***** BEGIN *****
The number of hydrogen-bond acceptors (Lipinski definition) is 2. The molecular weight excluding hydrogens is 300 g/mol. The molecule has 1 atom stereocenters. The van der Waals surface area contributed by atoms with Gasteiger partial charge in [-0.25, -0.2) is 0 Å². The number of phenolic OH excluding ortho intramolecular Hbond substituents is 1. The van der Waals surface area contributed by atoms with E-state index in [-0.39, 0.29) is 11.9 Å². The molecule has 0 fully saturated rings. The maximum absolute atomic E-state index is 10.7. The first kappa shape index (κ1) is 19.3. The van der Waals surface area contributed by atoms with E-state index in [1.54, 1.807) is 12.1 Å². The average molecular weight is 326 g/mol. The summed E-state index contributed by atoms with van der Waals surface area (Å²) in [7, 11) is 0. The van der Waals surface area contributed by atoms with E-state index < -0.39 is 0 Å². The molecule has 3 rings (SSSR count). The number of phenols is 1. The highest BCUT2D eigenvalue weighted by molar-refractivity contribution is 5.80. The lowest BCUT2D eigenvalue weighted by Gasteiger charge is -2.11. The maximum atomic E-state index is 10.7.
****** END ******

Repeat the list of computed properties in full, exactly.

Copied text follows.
The number of hydrogen-bond acceptors (Lipinski definition) is 2. The molecular weight excluding hydrogens is 300 g/mol. The molecule has 1 atom stereocenters. The van der Waals surface area contributed by atoms with Gasteiger partial charge in [-0.25, -0.2) is 0 Å². The number of phenolic OH excluding ortho intramolecular Hbond substituents is 1. The van der Waals surface area contributed by atoms with E-state index in [-0.39, 0.29) is 11.9 Å². The molecule has 0 fully saturated rings. The maximum absolute atomic E-state index is 10.7. The first kappa shape index (κ1) is 19.3. The van der Waals surface area contributed by atoms with E-state index in [1.54, 1.807) is 12.1 Å². The average molecular weight is 326 g/mol. The summed E-state index contributed by atoms with van der Waals surface area (Å²) in [7, 11) is 0. The van der Waals surface area contributed by atoms with E-state index < -0.39 is 0 Å². The molecule has 3 rings (SSSR count). The number of phenols is 1. The highest BCUT2D eigenvalue weighted by molar-refractivity contribution is 5.80. The lowest BCUT2D eigenvalue weighted by Gasteiger charge is -2.11. The maximum atomic E-state index is 10.7.